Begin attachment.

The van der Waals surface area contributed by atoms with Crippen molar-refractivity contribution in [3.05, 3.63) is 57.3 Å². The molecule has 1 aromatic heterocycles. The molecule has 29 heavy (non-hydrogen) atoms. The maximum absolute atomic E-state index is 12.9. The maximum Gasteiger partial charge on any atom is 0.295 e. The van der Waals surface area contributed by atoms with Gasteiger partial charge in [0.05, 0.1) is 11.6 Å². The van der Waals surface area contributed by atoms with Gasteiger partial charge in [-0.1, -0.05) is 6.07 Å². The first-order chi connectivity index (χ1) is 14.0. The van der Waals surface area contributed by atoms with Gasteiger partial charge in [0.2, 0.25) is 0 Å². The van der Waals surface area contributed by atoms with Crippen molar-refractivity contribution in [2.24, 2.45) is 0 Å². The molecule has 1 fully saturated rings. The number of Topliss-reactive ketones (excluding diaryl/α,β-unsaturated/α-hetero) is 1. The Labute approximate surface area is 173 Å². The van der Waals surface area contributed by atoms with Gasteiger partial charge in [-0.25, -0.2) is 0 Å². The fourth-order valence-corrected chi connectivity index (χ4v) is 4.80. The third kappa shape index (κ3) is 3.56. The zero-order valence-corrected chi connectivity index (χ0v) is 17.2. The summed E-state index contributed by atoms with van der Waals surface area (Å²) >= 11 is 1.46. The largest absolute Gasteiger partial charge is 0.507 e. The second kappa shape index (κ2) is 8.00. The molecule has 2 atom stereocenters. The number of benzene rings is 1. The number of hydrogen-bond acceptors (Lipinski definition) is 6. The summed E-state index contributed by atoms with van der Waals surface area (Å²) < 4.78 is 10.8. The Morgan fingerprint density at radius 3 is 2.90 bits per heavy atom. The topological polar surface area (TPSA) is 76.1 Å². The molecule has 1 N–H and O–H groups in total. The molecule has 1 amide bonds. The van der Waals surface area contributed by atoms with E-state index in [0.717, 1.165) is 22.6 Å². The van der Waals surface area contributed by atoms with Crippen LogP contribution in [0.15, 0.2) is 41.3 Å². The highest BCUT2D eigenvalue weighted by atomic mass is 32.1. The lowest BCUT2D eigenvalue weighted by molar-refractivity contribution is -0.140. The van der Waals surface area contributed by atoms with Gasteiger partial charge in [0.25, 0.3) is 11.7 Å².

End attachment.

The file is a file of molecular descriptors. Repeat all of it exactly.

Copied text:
The van der Waals surface area contributed by atoms with Crippen molar-refractivity contribution in [3.05, 3.63) is 57.3 Å². The molecule has 1 aromatic heterocycles. The molecule has 29 heavy (non-hydrogen) atoms. The maximum absolute atomic E-state index is 12.9. The maximum Gasteiger partial charge on any atom is 0.295 e. The van der Waals surface area contributed by atoms with Gasteiger partial charge in [0.05, 0.1) is 11.6 Å². The van der Waals surface area contributed by atoms with Gasteiger partial charge in [-0.1, -0.05) is 6.07 Å². The first-order chi connectivity index (χ1) is 14.0. The van der Waals surface area contributed by atoms with Gasteiger partial charge in [0.2, 0.25) is 0 Å². The van der Waals surface area contributed by atoms with Crippen molar-refractivity contribution in [2.24, 2.45) is 0 Å². The molecule has 1 fully saturated rings. The number of Topliss-reactive ketones (excluding diaryl/α,β-unsaturated/α-hetero) is 1. The Labute approximate surface area is 173 Å². The van der Waals surface area contributed by atoms with Gasteiger partial charge in [-0.25, -0.2) is 0 Å². The fourth-order valence-corrected chi connectivity index (χ4v) is 4.80. The third kappa shape index (κ3) is 3.56. The zero-order valence-corrected chi connectivity index (χ0v) is 17.2. The summed E-state index contributed by atoms with van der Waals surface area (Å²) >= 11 is 1.46. The largest absolute Gasteiger partial charge is 0.507 e. The second kappa shape index (κ2) is 8.00. The molecule has 2 atom stereocenters. The number of benzene rings is 1. The number of hydrogen-bond acceptors (Lipinski definition) is 6. The summed E-state index contributed by atoms with van der Waals surface area (Å²) < 4.78 is 10.8. The Morgan fingerprint density at radius 3 is 2.90 bits per heavy atom. The topological polar surface area (TPSA) is 76.1 Å². The molecule has 1 N–H and O–H groups in total. The molecule has 1 amide bonds. The van der Waals surface area contributed by atoms with E-state index in [0.717, 1.165) is 22.6 Å². The van der Waals surface area contributed by atoms with Crippen LogP contribution in [0.15, 0.2) is 41.3 Å². The highest BCUT2D eigenvalue weighted by atomic mass is 32.1. The lowest BCUT2D eigenvalue weighted by molar-refractivity contribution is -0.140. The van der Waals surface area contributed by atoms with Gasteiger partial charge in [0.25, 0.3) is 11.7 Å².